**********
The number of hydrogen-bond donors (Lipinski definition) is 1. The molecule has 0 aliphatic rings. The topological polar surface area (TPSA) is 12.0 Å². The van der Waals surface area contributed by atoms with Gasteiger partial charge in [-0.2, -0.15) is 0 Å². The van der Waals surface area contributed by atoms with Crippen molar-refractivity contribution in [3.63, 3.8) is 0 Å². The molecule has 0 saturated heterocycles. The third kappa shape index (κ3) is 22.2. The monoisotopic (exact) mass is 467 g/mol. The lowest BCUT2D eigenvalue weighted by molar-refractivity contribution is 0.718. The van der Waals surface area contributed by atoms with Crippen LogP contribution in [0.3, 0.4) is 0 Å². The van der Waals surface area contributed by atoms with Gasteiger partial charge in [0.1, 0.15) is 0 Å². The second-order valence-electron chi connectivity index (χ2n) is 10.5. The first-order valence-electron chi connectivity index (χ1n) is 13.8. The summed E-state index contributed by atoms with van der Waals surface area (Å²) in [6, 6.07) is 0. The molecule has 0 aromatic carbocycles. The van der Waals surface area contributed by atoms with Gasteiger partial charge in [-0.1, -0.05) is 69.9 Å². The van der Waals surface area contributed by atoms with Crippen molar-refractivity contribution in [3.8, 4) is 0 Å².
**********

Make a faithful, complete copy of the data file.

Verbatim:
The number of hydrogen-bond donors (Lipinski definition) is 1. The molecule has 0 aliphatic rings. The topological polar surface area (TPSA) is 12.0 Å². The van der Waals surface area contributed by atoms with Gasteiger partial charge in [-0.2, -0.15) is 0 Å². The van der Waals surface area contributed by atoms with Crippen molar-refractivity contribution in [3.63, 3.8) is 0 Å². The molecule has 0 saturated heterocycles. The third kappa shape index (κ3) is 22.2. The monoisotopic (exact) mass is 467 g/mol. The lowest BCUT2D eigenvalue weighted by molar-refractivity contribution is 0.718. The van der Waals surface area contributed by atoms with Crippen LogP contribution in [0.3, 0.4) is 0 Å². The van der Waals surface area contributed by atoms with Gasteiger partial charge in [0.1, 0.15) is 0 Å². The second-order valence-electron chi connectivity index (χ2n) is 10.5. The first-order valence-electron chi connectivity index (χ1n) is 13.8. The summed E-state index contributed by atoms with van der Waals surface area (Å²) in [6, 6.07) is 0. The molecule has 0 aromatic carbocycles. The van der Waals surface area contributed by atoms with Gasteiger partial charge in [-0.1, -0.05) is 69.9 Å². The van der Waals surface area contributed by atoms with Crippen molar-refractivity contribution in [3.8, 4) is 0 Å².